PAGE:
“Maybe Christmas he thought, doesn’t have to come from a store. Maybe Christmas, perhaps, means a little bit more….. so said Dr Seuss.
To me, Christmas is about memories of family, of pillowcases full of presents, of Dad cooking the turkey but Mum being the one in the kitchen heat flushed and frazzled. It’s sneaking chocolates from the Christmas tree, the round, gold wrapped, penny toffee’s left in the tin of Quality Street, leaving carrots for Rudolph and sherry and a mince pie for the man in the red suit.
It’s nativity plays, over excited kids, family traditions, walks on Boxing Day, The Sound of Music, A Wonderful Life and The Great Escape.
It is sparkly!
You can’t buy it and you can’t wrap it up.
As the festive season approaches our thoughts are of those who won’t be spending it with us. It may be we have lost someone close to us, family members may be estranged or living on a different continent.
Whatever the reason it hurts and it can be difficult to find a positive or a reason to be happy.
Research suggests that there is no happiness like the happiness that comes from doing something good for someone without expecting anything in return. For as long as psychologists have been studying human behaviour there has been scepticism about the idea that we are capable of really doing something without expecting any personal benefit in return.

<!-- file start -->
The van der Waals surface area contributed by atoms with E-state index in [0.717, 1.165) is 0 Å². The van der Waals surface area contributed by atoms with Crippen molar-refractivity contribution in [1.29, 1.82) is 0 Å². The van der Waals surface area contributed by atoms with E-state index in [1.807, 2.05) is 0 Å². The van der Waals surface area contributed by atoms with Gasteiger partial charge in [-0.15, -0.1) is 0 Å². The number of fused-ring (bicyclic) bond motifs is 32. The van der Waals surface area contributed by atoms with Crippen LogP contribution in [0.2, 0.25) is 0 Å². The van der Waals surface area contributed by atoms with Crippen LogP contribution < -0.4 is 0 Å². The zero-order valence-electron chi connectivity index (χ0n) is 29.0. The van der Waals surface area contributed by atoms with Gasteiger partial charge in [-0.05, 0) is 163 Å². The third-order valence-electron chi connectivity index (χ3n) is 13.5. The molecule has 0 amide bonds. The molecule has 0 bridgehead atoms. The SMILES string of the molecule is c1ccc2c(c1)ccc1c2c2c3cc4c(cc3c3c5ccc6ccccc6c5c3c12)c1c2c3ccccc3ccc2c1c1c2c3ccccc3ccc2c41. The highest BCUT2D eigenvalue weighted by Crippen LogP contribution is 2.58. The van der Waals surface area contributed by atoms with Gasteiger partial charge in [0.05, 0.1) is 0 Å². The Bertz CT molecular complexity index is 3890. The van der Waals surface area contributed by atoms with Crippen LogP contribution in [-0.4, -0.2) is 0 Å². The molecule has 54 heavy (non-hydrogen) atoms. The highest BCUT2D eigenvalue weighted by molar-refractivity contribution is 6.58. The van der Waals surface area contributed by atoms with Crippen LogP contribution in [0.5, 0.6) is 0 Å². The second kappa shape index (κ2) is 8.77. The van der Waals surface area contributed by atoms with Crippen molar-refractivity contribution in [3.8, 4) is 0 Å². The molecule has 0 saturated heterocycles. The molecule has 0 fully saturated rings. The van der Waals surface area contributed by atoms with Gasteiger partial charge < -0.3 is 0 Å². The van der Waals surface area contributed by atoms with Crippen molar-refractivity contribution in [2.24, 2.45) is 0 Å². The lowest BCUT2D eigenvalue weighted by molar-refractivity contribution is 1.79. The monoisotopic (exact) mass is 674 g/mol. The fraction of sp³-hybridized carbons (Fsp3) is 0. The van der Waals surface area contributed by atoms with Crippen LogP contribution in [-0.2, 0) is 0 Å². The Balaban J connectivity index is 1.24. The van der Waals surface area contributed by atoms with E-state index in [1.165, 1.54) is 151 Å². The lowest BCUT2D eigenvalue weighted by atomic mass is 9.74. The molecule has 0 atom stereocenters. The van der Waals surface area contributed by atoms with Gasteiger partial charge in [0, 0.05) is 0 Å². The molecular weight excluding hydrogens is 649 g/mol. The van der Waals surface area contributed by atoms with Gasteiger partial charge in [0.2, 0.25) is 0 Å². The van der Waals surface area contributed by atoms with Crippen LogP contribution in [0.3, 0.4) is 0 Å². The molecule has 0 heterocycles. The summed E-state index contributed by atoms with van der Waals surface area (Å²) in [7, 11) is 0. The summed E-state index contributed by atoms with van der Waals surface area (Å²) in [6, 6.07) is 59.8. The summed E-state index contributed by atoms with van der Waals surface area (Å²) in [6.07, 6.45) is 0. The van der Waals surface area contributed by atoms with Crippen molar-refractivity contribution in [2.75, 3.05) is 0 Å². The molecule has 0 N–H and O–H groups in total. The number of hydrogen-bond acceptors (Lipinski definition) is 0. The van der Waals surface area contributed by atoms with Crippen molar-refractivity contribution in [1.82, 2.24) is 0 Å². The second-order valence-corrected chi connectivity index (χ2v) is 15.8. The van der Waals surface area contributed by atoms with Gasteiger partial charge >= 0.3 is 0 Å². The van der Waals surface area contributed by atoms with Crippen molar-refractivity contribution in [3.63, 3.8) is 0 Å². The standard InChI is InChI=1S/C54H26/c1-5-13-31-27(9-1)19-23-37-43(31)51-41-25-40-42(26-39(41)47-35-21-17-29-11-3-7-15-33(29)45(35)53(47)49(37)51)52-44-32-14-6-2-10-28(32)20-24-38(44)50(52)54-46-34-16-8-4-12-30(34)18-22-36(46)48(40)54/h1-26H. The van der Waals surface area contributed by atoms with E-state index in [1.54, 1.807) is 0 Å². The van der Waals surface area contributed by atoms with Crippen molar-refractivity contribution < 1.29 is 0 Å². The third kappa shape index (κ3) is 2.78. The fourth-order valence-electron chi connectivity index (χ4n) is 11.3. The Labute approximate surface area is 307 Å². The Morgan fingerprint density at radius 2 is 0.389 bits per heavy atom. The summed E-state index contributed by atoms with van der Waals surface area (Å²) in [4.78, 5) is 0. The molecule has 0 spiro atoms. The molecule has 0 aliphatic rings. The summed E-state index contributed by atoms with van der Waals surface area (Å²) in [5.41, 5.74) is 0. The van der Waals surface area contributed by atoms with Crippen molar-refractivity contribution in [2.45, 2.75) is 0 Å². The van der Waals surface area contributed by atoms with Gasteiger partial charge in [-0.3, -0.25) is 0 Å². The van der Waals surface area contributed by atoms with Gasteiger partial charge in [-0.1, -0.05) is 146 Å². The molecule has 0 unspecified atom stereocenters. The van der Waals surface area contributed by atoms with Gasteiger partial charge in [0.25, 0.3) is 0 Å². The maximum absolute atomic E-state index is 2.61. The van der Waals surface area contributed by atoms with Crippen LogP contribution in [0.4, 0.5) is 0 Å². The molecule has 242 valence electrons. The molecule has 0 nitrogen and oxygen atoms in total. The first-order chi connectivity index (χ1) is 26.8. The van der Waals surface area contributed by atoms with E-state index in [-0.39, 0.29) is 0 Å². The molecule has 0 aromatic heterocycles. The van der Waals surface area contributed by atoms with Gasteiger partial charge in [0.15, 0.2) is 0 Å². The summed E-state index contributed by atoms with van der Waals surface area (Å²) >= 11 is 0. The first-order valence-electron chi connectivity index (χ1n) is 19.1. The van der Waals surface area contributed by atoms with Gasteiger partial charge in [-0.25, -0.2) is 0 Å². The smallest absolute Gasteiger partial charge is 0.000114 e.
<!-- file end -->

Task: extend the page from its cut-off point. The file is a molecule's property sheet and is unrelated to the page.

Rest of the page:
Dr Michael Babula, in his book, Motivation, Altruism, Personality and Social Psychology, (not the catchiest title to have on your book shelf) challenges these negative ideas.
He claims that those that live for others actually lead incredibly successful lives, show lower rates of depression and stress and have an increase of positive feelings towards themselves.
Kindness to others should never be a currency. It should be “out of the goodness of one’s heart” and should be used as a means to inspire others to act similarly. Your act of kindness begins a ripple effect of kindness extending far beyond your social circle, out into the universe. What you give comes back in abundance and warms your very soul. To put it simply, Pay it Forward.
Do you know someone who will be alone on Christmas Day? Set an extra place at your table and share your day with them.
A single mum and her children with no screwdriver to build that longed for scooter, offer to help.
An elderly neighbour who wants to visit the grave of the only man she has ever loved, could you take her?
Your simple act of kindness can bring so much happiness.
You can make a reverse Advent Calendar. Add an item of non-perishable food to a box each day and on Christmas Eve donate it to your local homeless centre or foodbank.
Donate your time, volunteer at a charity shop, have a look on www.volunteeringmatters.org.uk for local projects.
Have a “dry” January and donate the money you save on your favourite tipple to your favourite charity.
Many coffee shops run a “suspended coffee” scheme were you buy a coffee for someone who can’t afford to pay for their own. Imagine, how lovely that must be for someone who finds themselves on the streets knowing they can get a hot drink.
It was Ronald Reagan who said:
“We can’t help everyone but everyone can help someone”
I think this is truly a “Christmas message” for every day of the year.